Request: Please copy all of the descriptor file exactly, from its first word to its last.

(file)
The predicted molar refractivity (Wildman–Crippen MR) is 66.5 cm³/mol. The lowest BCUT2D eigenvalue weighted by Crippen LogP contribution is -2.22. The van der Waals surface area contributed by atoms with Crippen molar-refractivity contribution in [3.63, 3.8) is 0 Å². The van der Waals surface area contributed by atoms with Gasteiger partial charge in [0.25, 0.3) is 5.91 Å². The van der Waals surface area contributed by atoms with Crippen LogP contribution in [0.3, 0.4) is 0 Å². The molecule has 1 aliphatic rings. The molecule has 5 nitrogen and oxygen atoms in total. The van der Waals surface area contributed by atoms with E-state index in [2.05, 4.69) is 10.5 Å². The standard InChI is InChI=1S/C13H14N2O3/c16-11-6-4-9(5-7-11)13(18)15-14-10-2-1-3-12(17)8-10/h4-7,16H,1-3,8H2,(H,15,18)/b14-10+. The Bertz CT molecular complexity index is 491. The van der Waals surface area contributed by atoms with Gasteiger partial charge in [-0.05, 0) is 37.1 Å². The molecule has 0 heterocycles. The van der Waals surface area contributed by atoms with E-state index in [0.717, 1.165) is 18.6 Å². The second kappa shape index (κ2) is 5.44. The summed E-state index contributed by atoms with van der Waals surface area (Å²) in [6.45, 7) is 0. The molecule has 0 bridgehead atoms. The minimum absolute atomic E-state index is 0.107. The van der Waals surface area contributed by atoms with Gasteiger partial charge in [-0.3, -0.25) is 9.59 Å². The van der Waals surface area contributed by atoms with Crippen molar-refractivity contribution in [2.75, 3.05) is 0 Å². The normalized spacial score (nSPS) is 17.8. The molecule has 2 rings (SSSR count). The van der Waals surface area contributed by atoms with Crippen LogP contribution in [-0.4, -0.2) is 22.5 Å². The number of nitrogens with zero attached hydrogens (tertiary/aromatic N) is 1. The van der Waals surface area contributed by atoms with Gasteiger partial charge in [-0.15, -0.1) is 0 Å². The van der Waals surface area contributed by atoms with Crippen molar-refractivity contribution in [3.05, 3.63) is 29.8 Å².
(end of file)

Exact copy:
The predicted molar refractivity (Wildman–Crippen MR) is 66.5 cm³/mol. The lowest BCUT2D eigenvalue weighted by Crippen LogP contribution is -2.22. The van der Waals surface area contributed by atoms with Crippen molar-refractivity contribution in [3.63, 3.8) is 0 Å². The van der Waals surface area contributed by atoms with Gasteiger partial charge in [0.25, 0.3) is 5.91 Å². The van der Waals surface area contributed by atoms with Crippen LogP contribution in [0.3, 0.4) is 0 Å². The molecule has 1 aliphatic rings. The molecule has 5 nitrogen and oxygen atoms in total. The van der Waals surface area contributed by atoms with E-state index in [2.05, 4.69) is 10.5 Å². The standard InChI is InChI=1S/C13H14N2O3/c16-11-6-4-9(5-7-11)13(18)15-14-10-2-1-3-12(17)8-10/h4-7,16H,1-3,8H2,(H,15,18)/b14-10+. The Bertz CT molecular complexity index is 491. The van der Waals surface area contributed by atoms with Gasteiger partial charge in [-0.05, 0) is 37.1 Å². The molecule has 0 heterocycles. The van der Waals surface area contributed by atoms with E-state index in [0.717, 1.165) is 18.6 Å². The second kappa shape index (κ2) is 5.44. The summed E-state index contributed by atoms with van der Waals surface area (Å²) in [6.45, 7) is 0. The molecule has 0 bridgehead atoms. The minimum absolute atomic E-state index is 0.107. The van der Waals surface area contributed by atoms with Gasteiger partial charge in [-0.3, -0.25) is 9.59 Å². The van der Waals surface area contributed by atoms with Crippen molar-refractivity contribution in [2.75, 3.05) is 0 Å². The normalized spacial score (nSPS) is 17.8. The molecule has 2 rings (SSSR count). The van der Waals surface area contributed by atoms with Crippen LogP contribution in [-0.4, -0.2) is 22.5 Å². The number of nitrogens with zero attached hydrogens (tertiary/aromatic N) is 1. The van der Waals surface area contributed by atoms with Gasteiger partial charge in [-0.15, -0.1) is 0 Å². The van der Waals surface area contributed by atoms with Crippen molar-refractivity contribution in [3.05, 3.63) is 29.8 Å².